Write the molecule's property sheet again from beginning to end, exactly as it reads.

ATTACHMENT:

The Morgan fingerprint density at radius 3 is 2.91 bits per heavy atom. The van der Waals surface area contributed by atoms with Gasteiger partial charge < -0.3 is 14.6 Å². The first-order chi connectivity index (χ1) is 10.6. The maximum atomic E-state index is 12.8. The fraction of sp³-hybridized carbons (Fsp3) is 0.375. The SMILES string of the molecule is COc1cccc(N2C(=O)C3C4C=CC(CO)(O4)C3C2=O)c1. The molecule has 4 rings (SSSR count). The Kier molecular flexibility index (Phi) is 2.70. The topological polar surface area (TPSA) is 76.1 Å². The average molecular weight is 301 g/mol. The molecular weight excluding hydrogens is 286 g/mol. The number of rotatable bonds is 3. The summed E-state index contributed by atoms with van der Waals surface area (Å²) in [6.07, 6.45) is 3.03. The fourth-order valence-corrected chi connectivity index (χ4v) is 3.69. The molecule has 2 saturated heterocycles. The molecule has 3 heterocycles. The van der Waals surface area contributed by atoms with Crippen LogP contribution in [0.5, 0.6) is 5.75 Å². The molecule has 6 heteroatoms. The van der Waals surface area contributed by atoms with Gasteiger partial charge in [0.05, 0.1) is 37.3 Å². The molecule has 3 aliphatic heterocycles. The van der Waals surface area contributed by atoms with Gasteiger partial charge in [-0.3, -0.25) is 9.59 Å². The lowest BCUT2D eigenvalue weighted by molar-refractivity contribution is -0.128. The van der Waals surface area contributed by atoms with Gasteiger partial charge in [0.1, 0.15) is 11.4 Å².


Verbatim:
The Morgan fingerprint density at radius 3 is 2.91 bits per heavy atom. The van der Waals surface area contributed by atoms with Gasteiger partial charge < -0.3 is 14.6 Å². The first-order chi connectivity index (χ1) is 10.6. The maximum atomic E-state index is 12.8. The fraction of sp³-hybridized carbons (Fsp3) is 0.375. The SMILES string of the molecule is COc1cccc(N2C(=O)C3C4C=CC(CO)(O4)C3C2=O)c1. The molecule has 4 rings (SSSR count). The Kier molecular flexibility index (Phi) is 2.70. The topological polar surface area (TPSA) is 76.1 Å². The average molecular weight is 301 g/mol. The molecular weight excluding hydrogens is 286 g/mol. The number of rotatable bonds is 3. The summed E-state index contributed by atoms with van der Waals surface area (Å²) in [6.07, 6.45) is 3.03. The fourth-order valence-corrected chi connectivity index (χ4v) is 3.69. The molecule has 2 saturated heterocycles. The molecule has 3 heterocycles. The van der Waals surface area contributed by atoms with Crippen LogP contribution in [0.5, 0.6) is 5.75 Å². The molecule has 6 heteroatoms. The van der Waals surface area contributed by atoms with Gasteiger partial charge in [0.05, 0.1) is 37.3 Å². The molecule has 3 aliphatic heterocycles. The van der Waals surface area contributed by atoms with Gasteiger partial charge in [-0.3, -0.25) is 9.59 Å². The lowest BCUT2D eigenvalue weighted by molar-refractivity contribution is -0.128. The van der Waals surface area contributed by atoms with Gasteiger partial charge in [0.1, 0.15) is 11.4 Å².